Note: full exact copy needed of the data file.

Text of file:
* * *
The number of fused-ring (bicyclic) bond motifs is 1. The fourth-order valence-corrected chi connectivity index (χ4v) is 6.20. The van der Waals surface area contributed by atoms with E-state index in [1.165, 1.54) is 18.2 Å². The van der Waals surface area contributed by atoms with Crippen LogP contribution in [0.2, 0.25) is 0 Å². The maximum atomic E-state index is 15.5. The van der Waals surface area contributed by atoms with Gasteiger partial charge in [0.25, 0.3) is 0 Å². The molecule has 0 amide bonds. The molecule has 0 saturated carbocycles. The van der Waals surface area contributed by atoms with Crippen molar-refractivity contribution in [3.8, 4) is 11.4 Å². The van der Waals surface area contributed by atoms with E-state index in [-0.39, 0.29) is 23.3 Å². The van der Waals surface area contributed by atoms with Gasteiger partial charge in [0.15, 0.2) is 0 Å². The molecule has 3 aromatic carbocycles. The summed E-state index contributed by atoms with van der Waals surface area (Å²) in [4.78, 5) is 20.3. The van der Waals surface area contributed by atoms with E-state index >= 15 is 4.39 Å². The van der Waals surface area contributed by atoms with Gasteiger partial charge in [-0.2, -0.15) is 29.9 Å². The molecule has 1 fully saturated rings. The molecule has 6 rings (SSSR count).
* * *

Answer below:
The number of fused-ring (bicyclic) bond motifs is 1. The fourth-order valence-corrected chi connectivity index (χ4v) is 6.20. The van der Waals surface area contributed by atoms with E-state index in [1.165, 1.54) is 18.2 Å². The van der Waals surface area contributed by atoms with Crippen LogP contribution in [0.2, 0.25) is 0 Å². The maximum atomic E-state index is 15.5. The van der Waals surface area contributed by atoms with Gasteiger partial charge in [0.25, 0.3) is 0 Å². The molecule has 0 amide bonds. The molecule has 0 saturated carbocycles. The van der Waals surface area contributed by atoms with Crippen molar-refractivity contribution in [3.8, 4) is 11.4 Å². The van der Waals surface area contributed by atoms with E-state index in [-0.39, 0.29) is 23.3 Å². The van der Waals surface area contributed by atoms with Gasteiger partial charge in [0.15, 0.2) is 0 Å². The molecule has 3 aromatic carbocycles. The summed E-state index contributed by atoms with van der Waals surface area (Å²) in [4.78, 5) is 20.3. The van der Waals surface area contributed by atoms with E-state index >= 15 is 4.39 Å². The van der Waals surface area contributed by atoms with Gasteiger partial charge in [-0.2, -0.15) is 29.9 Å². The molecule has 1 fully saturated rings. The molecule has 6 rings (SSSR count).